Two weeks ago the Mississauga Scrabble Club celebrated its eighteenth anniversary. The night was a huge success. A packed room filled with friends, food and fun kept us busy playing, chatting and eating all night. Many players from the Toronto, Brantford and Cambridge Clubs also came out to support us and join the fun. We tied our attendance record from June 2005 with 43 players.
During the opening announcements I reminisced about my early days playing Scrabble at the Mississauga Club and read from the diary entry I wrote after the Club’s first ever session. We looked through two photo albums and had five word contests to commemorate eighteen years.
While I was strolling up and down the tables during the first two games, I took some notes about interesting board situations. The game between Glenn Dunlop and Trevor Sealy required a Director’s ruling. Glenn had made a play through an R which was already on the board. He had second thoughts and took the play off, including the R, and then made another play, using that R somewhere else. Trevor called me over: what do you do in case like this? I ruled that this was an illegal play. It was also a play made from an “overdrawn” rack (that is, with eight tiles). I ruled that Glenn had to remove his play, restore the missing R to its proper place, and that Glenn would score zero and would not get to make another play. Glenn and Trevor’s board also saw the famous phony FOOLERs, which Glenn played for 78. If only Glenn and Trevor had been at the Club a week ago when I listed off the famous phony F**LER words in my opening announcements: FAILER, FOILER and FOOLER are all not acceptable.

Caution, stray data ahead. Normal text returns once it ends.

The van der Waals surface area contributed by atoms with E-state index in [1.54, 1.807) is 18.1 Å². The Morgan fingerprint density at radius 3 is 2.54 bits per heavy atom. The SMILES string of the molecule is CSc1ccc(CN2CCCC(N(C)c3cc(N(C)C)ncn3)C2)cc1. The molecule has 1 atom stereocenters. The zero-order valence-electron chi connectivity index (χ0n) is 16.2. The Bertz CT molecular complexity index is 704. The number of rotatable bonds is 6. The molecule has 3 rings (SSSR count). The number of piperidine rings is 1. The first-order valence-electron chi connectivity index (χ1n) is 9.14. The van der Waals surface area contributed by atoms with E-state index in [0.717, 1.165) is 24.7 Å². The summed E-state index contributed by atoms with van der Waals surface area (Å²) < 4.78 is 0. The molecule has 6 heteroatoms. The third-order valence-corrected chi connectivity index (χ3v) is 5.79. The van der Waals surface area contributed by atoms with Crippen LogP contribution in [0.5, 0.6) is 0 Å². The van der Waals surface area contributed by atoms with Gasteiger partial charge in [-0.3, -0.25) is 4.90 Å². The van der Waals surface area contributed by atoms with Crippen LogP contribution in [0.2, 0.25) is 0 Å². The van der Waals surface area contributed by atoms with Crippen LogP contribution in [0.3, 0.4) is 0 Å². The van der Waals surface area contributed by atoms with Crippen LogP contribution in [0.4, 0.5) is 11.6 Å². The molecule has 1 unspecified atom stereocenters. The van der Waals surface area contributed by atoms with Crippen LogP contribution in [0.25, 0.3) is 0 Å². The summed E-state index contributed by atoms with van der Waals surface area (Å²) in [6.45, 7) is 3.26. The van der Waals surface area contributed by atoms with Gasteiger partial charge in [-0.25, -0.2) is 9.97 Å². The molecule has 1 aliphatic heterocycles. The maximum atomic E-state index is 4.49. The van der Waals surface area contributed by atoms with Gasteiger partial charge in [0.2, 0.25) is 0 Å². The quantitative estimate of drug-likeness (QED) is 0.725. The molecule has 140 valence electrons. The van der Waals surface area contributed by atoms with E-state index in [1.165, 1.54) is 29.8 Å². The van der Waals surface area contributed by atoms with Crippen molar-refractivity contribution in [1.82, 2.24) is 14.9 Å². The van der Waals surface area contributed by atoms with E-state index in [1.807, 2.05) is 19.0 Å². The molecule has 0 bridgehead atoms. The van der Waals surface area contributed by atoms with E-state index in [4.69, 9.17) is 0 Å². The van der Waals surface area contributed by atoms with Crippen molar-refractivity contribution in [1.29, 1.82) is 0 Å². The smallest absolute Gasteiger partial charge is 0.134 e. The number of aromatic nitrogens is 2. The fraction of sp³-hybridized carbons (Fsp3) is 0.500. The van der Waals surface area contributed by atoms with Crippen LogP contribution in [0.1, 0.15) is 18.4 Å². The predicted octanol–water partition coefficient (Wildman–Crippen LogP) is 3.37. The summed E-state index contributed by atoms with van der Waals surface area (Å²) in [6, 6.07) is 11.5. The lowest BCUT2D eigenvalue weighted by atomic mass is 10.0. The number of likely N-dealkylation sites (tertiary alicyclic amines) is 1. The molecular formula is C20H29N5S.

We didn’t establish a new attendance record at the Club, but another record was indeed set. The lowest winning score in eighteen years for a completed game was achieved by Glynis D’Souza, who beat Mary Micek 159-149. My favourite score in any sport is a scoreless tie. In Scrabble, though, I love winning scores that are under two hundred points. Now that it’s two weeks after this low-scoring game, I have to wonder: is it even possible for two players to score 308 points combined? I wonder if a time penalty, or penalties, came into the equation. But to save me from pulling out a bag of one hundred tiles and playing a mock game, can anyone tell me if it’s mathematically possible for two players to score 308 combined without either player going overtime?
Geoff Grenville was our photographer who kept snapping throughout the evening. Geoff sent me the photos file yesterday night and I am happy to share with my friends some of the highlights from our anniversary evening.